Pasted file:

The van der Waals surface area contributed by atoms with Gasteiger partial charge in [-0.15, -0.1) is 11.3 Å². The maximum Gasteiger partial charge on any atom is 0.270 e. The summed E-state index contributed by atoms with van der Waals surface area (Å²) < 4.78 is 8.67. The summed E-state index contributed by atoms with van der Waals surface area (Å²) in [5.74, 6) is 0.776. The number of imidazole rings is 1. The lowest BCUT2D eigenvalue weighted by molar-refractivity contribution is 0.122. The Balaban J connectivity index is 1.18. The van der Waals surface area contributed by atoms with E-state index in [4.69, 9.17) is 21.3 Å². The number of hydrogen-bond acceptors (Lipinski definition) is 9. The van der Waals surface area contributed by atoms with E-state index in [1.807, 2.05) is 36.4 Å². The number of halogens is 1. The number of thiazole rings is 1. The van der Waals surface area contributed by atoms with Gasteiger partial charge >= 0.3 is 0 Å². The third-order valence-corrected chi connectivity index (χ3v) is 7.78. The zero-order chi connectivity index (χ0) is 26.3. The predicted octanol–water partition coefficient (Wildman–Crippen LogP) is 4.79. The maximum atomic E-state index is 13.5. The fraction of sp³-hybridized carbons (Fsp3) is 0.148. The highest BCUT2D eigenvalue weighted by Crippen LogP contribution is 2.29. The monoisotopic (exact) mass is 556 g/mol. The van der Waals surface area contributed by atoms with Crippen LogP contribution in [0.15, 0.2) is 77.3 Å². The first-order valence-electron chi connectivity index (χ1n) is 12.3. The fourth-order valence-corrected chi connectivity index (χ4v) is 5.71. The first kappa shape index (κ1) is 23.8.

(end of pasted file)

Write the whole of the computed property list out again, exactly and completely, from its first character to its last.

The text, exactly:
The van der Waals surface area contributed by atoms with Gasteiger partial charge in [-0.15, -0.1) is 11.3 Å². The maximum Gasteiger partial charge on any atom is 0.270 e. The summed E-state index contributed by atoms with van der Waals surface area (Å²) < 4.78 is 8.67. The summed E-state index contributed by atoms with van der Waals surface area (Å²) in [5.74, 6) is 0.776. The number of imidazole rings is 1. The lowest BCUT2D eigenvalue weighted by molar-refractivity contribution is 0.122. The Balaban J connectivity index is 1.18. The van der Waals surface area contributed by atoms with E-state index in [4.69, 9.17) is 21.3 Å². The number of hydrogen-bond acceptors (Lipinski definition) is 9. The van der Waals surface area contributed by atoms with E-state index in [1.807, 2.05) is 36.4 Å². The number of halogens is 1. The number of thiazole rings is 1. The van der Waals surface area contributed by atoms with Gasteiger partial charge >= 0.3 is 0 Å². The third-order valence-corrected chi connectivity index (χ3v) is 7.78. The zero-order chi connectivity index (χ0) is 26.3. The predicted octanol–water partition coefficient (Wildman–Crippen LogP) is 4.79. The maximum atomic E-state index is 13.5. The fraction of sp³-hybridized carbons (Fsp3) is 0.148. The highest BCUT2D eigenvalue weighted by Crippen LogP contribution is 2.29. The monoisotopic (exact) mass is 556 g/mol. The van der Waals surface area contributed by atoms with Crippen LogP contribution in [0.15, 0.2) is 77.3 Å². The first-order valence-electron chi connectivity index (χ1n) is 12.3. The fourth-order valence-corrected chi connectivity index (χ4v) is 5.71. The first kappa shape index (κ1) is 23.8.